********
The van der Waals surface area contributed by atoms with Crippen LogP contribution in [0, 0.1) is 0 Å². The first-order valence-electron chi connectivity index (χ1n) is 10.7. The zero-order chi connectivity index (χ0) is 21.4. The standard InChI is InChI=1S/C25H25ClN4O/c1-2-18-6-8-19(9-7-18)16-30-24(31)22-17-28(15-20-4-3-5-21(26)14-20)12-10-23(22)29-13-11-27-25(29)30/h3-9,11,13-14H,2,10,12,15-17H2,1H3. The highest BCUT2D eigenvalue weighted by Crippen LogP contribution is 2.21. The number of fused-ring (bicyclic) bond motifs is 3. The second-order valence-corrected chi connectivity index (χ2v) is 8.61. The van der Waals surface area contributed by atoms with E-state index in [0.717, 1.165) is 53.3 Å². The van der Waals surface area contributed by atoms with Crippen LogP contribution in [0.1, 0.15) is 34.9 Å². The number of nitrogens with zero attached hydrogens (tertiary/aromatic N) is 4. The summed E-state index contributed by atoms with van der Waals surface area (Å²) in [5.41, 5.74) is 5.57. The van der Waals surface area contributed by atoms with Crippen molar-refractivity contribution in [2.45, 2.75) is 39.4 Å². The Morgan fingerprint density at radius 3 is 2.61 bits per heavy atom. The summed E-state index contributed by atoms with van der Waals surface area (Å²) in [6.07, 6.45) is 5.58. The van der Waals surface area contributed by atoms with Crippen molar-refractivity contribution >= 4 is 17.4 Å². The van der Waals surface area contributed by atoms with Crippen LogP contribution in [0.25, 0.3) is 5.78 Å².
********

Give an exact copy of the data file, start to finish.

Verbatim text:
The van der Waals surface area contributed by atoms with Crippen LogP contribution in [0, 0.1) is 0 Å². The first-order valence-electron chi connectivity index (χ1n) is 10.7. The zero-order chi connectivity index (χ0) is 21.4. The standard InChI is InChI=1S/C25H25ClN4O/c1-2-18-6-8-19(9-7-18)16-30-24(31)22-17-28(15-20-4-3-5-21(26)14-20)12-10-23(22)29-13-11-27-25(29)30/h3-9,11,13-14H,2,10,12,15-17H2,1H3. The highest BCUT2D eigenvalue weighted by Crippen LogP contribution is 2.21. The number of fused-ring (bicyclic) bond motifs is 3. The second-order valence-corrected chi connectivity index (χ2v) is 8.61. The van der Waals surface area contributed by atoms with E-state index in [0.717, 1.165) is 53.3 Å². The van der Waals surface area contributed by atoms with Crippen LogP contribution in [0.1, 0.15) is 34.9 Å². The number of nitrogens with zero attached hydrogens (tertiary/aromatic N) is 4. The summed E-state index contributed by atoms with van der Waals surface area (Å²) in [5.41, 5.74) is 5.57. The van der Waals surface area contributed by atoms with Crippen molar-refractivity contribution in [2.45, 2.75) is 39.4 Å². The Morgan fingerprint density at radius 3 is 2.61 bits per heavy atom. The summed E-state index contributed by atoms with van der Waals surface area (Å²) in [6.07, 6.45) is 5.58. The van der Waals surface area contributed by atoms with Crippen molar-refractivity contribution >= 4 is 17.4 Å². The van der Waals surface area contributed by atoms with Crippen LogP contribution in [0.25, 0.3) is 5.78 Å².